The type locality of black-eared flying foxes is the Nicobar Islands in India. They are found throughout many islands in Southeast Asia, including the Andaman Islands in India, the Engano and Nias Islands in Indonesia, and Christmas Island, south of Java. (Wilson, 1993)
Pteropus melanotus is generally found in forests and swamps on small, oceanic islands. They roost in rainforest trees on these islands. ("Australian Museum Online", 1999; Tidemann R, 1994; "Australian Museum Online", 1999; Tidemann R, 1994)
Black-eared flying foxes have dark brown to black fur, except in the chest and neck region where the fur is light brown. The genus Pteropus includes the largest bat species in the world. No records of body measurements could be found in the literature. Males of Pteropus species tend to be larger than females and species range in size from 170 to 406 mm in body length and 610 to 1,700 mm wingspan. (McNab and Armstrong, 2001; "University of Michigan Museum of Zoology: Animal Diversity Web", 2002; Nowak, Ronald M, 1999)
Little is known about the reproductive behavior of Pteropus melanotus except that breeding occurs once a year, and February tends to be the peak birthing time. Pteropus melanotus individuals reach sexual maturity in only six months, less than any other flying fox species which generally reach sexual maturity in 18 to 24 months. ("Christmas Island", 2006; Nowak, Ronald M, 1999)
Black-eared flying fox females nurse and care for their young until they reach independence. In most Pteropus species, females carry their young for the first few weeks after birth. Subsequently they leave the young in a roost while foraging, returning to nurse them. Pteropus species young generally become independent 2 to 3 months after birth. (Nowak, Ronald M, 1999)
Black-eared flying foxes are one of the few species of bats that are active during the day. They tend to roost in groups of several hundred bats, and during the day can be seen flying in large groups in updrafts near cliff faces. ("Australian Museum Online", 1999; "Christmas Island", 2006; Nowak, Ronald M, 1999)
Home ranges of black-eared flying foxes are unknown.
Black-eared flying foxes use their keen vision in low light to navigate. They also use olfaction to find fruits and communicate reproductive status. (Nowak, Ronald M, 1999)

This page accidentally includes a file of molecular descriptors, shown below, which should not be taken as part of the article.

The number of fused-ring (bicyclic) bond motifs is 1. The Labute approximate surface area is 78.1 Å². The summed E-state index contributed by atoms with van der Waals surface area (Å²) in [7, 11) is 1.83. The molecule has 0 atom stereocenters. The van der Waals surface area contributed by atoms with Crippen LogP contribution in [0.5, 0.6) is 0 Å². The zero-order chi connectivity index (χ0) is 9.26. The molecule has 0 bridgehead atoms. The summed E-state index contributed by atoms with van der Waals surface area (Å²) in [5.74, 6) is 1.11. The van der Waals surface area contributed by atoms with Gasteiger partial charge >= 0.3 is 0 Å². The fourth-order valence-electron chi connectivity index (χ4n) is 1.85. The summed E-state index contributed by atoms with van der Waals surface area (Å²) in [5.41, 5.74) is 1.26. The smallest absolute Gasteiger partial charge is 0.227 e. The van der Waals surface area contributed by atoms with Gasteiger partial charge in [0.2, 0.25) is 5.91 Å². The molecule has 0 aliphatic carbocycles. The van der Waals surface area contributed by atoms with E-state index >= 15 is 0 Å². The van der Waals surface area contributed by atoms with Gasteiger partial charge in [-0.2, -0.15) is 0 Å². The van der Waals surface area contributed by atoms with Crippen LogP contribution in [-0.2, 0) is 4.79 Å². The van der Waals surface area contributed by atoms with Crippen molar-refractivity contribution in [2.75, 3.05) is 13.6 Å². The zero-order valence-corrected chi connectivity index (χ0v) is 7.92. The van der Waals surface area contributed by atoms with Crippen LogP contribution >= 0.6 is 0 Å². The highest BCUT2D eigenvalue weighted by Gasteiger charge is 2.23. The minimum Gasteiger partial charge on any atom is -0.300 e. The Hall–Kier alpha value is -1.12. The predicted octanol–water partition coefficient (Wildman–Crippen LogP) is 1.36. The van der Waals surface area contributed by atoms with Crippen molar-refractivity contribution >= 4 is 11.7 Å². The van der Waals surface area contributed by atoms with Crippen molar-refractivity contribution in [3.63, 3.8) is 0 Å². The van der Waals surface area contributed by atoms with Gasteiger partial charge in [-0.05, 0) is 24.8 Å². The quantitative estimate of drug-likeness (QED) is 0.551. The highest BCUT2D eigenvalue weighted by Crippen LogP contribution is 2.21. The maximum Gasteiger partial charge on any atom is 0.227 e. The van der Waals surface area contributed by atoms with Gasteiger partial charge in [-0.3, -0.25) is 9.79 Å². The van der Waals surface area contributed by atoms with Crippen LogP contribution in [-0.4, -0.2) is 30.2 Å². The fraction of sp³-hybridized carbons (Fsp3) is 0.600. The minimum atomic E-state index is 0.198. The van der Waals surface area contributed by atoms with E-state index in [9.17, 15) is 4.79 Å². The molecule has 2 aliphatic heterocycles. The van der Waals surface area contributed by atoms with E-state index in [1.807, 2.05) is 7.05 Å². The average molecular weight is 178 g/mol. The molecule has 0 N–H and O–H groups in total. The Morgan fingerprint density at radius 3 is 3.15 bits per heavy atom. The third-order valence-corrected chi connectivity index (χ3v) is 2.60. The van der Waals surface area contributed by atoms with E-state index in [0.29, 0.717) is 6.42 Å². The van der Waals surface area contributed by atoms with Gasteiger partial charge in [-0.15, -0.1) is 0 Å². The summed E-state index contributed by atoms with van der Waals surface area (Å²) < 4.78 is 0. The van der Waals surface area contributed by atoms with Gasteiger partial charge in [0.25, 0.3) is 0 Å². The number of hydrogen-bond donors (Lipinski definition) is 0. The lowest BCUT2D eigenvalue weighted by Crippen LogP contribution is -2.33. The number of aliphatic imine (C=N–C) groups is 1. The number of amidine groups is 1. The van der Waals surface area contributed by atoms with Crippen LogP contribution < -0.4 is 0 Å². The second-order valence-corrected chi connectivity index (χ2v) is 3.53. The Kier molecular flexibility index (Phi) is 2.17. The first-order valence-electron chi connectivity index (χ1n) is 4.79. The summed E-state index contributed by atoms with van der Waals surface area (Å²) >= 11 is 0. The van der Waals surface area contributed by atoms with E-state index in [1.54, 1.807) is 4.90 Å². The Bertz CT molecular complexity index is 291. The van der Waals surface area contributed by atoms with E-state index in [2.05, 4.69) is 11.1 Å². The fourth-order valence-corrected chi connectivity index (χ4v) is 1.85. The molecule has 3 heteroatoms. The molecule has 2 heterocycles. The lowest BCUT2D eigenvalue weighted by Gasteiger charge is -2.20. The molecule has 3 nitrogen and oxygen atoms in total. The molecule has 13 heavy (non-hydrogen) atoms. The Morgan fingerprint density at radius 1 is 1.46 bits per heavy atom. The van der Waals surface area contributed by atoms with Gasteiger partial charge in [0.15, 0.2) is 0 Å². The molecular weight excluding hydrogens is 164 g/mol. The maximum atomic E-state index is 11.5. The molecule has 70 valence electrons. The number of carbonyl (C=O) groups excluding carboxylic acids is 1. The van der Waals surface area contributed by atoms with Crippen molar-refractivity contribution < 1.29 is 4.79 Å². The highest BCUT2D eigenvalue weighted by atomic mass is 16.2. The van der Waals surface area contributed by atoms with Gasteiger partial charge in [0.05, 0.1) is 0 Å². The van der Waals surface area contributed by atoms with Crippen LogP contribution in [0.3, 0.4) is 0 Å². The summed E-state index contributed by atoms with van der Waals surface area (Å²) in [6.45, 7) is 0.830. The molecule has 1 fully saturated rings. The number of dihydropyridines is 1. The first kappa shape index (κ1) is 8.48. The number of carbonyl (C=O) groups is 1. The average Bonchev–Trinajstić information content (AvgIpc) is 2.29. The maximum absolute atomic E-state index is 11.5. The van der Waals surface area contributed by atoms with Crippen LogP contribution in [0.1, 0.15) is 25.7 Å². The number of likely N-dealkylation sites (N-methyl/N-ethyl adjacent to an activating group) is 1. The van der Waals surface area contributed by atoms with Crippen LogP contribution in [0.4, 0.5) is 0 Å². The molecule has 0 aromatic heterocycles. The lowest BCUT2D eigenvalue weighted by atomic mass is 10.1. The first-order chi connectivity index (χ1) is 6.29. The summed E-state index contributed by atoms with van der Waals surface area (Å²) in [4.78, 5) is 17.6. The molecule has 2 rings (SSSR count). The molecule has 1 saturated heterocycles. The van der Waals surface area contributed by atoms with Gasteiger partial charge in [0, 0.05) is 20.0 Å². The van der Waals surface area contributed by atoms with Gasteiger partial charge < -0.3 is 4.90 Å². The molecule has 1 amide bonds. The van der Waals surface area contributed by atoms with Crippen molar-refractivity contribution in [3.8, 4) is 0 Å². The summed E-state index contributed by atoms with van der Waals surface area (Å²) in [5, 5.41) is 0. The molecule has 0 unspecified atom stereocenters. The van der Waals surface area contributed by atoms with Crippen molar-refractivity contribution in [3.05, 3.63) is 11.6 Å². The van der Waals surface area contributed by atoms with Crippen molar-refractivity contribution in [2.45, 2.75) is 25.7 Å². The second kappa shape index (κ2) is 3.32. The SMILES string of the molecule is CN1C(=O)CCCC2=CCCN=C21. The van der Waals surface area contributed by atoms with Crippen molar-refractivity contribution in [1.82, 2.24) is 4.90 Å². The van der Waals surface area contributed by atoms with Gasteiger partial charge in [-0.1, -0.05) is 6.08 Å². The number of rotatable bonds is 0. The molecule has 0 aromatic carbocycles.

Black-eared flying fox diet consists mainly of fruits and blossoms of rainforest trees. They tend to favor Muntingia calabura, which is an introduced Japanese cherry. ("Australian Museum Online", 1999; "Christmas Island", 2006)
Domestic cats (Felis silvestris) are the main predators of Pteropus melanotus on Christmas Island, making up 21 percent of their diet by weight. Humans also eat Pteropus species. They may also be preyed on occasionally by birds of prey and arboreal snakes. They avoid predation mainly through communal roosting in tall trees. (Tidemann R, 1994)
Black-eared flying foxes help to disperse fruit tree seeds and fertilize areas around roost trees.
Black-eared flying foxes are important members of their native ecosystems, they are especially important for dispersing tree seeds.
Black-eared flying foxes sometimes eat fruit and may impact fruit crops. ("Australian Museum Online", 1999)
As of 1996 Pteropus melanotus was placed on low risk or least concern on the IUCN Red List. There is a limited number hunted by natives. However, there are concerns that black-eared flying foxes are especially vulnerable because of their restriction to small, oceanic islands and their apparent lack of fear of humans. Black-eared flying foxes also tend to be active during the day, making them easier to hunt than other species of Pteropus. ("UNEP-WCMC Species Database", 1996; "Australian Biological Resource Study", 1999; "UNEP-WCMC Species Database", 1996)
Most of the information that was found is on the subspecies P. m. natalis, with little information on the other five subspecies. ("Australian Biological Resource Study", 1999)
Tanya Dewey (editor), Animal Diversity Web.
Kyle Steiner (author), University of Wisconsin-Stevens Point, Chris Yahnke (editor, instructor), University of Wisconsin-Stevens Point.
uses sound to communicate
Referring to an animal that lives in trees; tree-climbing.